Family History




Thoughts of Home

Eliezer brought his family to Australia because life was so terribly  hard in Szczuczyn. He wanted to give his children a better future, but that never meant that he forgot about his parents and where he had come from. Right from the time he left Poland, Eliezer and his father wrote to each other regularly in Yiddish. Then, in 1941, the letters stopped coming. Even before that, the letters were telling Eliezer how the Jew's situation in Szczuczyn was deteriorating. He knew that his father and mother were barely surviving and many of his friends were also writing and telling of tough times. Still, it is safe to assume that when the final letter arrived from Eliezer's only brother Nison, it was a terrible shock.

Standing left to right: Yehudit and Rachel Rozental
Seated left to right: Only Zelda Rozental is indentified, far right.
Unidentified women may be Zelda's sisters or half-sisters,
Szczuczyn, Poland, 1928.

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In fact, Eliezer was so devastated when he found out what had happened to his friends and family in Szczuczyn, he wouldn't speak about any of it at all. Our family never really knew what had become of Eliezer's parents - we thought they had died of starvation in the Szczuczyn ghetto. Any time anyone asked Eliezer about Szczuczyn or the family he had left behind, he would start to cry. When he died  in 1988, we thought the stories of  his life in Szczuczyn, his parents, his brother and his friends, had died with him.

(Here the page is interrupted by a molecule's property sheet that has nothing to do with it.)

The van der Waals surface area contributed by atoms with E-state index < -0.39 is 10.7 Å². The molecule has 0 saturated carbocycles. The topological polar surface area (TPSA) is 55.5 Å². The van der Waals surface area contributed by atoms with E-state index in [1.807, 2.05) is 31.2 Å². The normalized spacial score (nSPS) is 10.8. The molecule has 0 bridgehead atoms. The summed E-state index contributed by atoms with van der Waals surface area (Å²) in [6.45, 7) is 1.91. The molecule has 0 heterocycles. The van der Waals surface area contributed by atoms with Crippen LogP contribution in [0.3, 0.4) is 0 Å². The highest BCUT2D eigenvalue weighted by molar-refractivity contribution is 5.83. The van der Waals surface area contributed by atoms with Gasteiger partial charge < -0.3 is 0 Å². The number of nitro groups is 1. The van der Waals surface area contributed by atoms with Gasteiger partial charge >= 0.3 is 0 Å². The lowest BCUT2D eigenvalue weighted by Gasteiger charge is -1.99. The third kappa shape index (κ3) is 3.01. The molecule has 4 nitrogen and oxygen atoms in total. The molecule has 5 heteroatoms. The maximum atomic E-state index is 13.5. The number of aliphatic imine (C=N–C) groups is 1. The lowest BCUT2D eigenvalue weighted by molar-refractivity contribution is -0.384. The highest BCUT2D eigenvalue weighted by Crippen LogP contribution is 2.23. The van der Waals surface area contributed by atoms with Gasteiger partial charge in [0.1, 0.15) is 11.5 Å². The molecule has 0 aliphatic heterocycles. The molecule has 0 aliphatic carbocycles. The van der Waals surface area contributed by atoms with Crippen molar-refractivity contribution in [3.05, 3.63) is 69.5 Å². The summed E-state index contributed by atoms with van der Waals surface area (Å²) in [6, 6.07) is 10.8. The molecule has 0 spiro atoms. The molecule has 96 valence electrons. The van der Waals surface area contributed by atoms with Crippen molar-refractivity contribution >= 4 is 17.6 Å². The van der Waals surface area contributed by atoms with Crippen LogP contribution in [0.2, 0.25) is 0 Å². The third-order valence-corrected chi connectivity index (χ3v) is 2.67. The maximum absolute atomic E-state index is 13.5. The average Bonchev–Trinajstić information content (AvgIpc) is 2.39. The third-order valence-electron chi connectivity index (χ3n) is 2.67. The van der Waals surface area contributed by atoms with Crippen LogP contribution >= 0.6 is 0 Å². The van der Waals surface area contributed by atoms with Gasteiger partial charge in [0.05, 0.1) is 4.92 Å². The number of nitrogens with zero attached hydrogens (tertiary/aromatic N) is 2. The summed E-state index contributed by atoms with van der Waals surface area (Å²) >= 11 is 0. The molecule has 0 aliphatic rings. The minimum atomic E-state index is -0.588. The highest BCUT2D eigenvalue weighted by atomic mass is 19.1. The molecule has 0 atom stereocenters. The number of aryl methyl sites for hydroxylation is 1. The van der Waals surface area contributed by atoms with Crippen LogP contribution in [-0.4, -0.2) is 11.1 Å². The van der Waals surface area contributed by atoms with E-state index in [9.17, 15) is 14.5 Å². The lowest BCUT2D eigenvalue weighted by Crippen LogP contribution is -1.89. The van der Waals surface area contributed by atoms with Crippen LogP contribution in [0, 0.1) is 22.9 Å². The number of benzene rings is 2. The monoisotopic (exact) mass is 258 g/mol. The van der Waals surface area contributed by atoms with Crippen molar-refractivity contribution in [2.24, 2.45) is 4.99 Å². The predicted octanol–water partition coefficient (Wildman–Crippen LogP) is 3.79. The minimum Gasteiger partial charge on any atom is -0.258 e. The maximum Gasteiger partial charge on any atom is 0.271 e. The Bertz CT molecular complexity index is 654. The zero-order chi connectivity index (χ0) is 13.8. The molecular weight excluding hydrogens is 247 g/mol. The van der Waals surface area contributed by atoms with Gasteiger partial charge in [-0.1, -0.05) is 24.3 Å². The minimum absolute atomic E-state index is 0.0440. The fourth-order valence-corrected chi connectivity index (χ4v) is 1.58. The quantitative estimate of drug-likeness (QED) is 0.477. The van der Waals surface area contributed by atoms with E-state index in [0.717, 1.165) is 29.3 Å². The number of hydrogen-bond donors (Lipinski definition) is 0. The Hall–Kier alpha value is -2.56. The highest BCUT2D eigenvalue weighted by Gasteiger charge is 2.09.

Zelda had died earlier, in 1963, and although she left us with photos of her family and friends, the photos were largely uncaptioned, and many of the people in them unidentifiable.

Because of this, much of our family's history was a complete mystery...until March 2001. On March 11, 2001 a very special photographic exhibition opened at the Museum of Jewish Heritage in Battery Park, New York. Called "Lives Remembered: A Shtetl Through a Photographer's Eye", the exhibition showcased many of the photographs of Zalman Kaplan, Szczuczyn's resident photographer. On that night, many Kayman relatives met for the first time and learnt that there is a huge extended family spread all over the world.

Through the exhibition we found our cousin,  Carolyn Kaiman Rosenstein, a retired sociologist from Los Angeles, California, who had been tracing the Kayman family tree. Carolyn found records of Kayman ancestors all the way back to Chaim Kajman/Kayman, who was born around 1757 in Szczuczyn. That's 7 generations back!

The now enormous interest in Szczuczyn and the Kayman family makes these letters even more important, to even more people. As for the letters themselves, they have survived silverfish infestation a brush with an avid stamp collector and many years in a damp garage. They were finally rediscovered and rescued in 2003, and lovingly translated by Israel Kipen. We thank him for his generosity and for the sensitivity with which he has unearthed our family treasures. And we thank Melbourne's Jewish Holocaust Museum for archiving and protecting the letters for our family, our community, and our future generations.

--Norman Kayman and Selina Kayman Joseph
   June 2004

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Copyright 2007. Museum of Family History.
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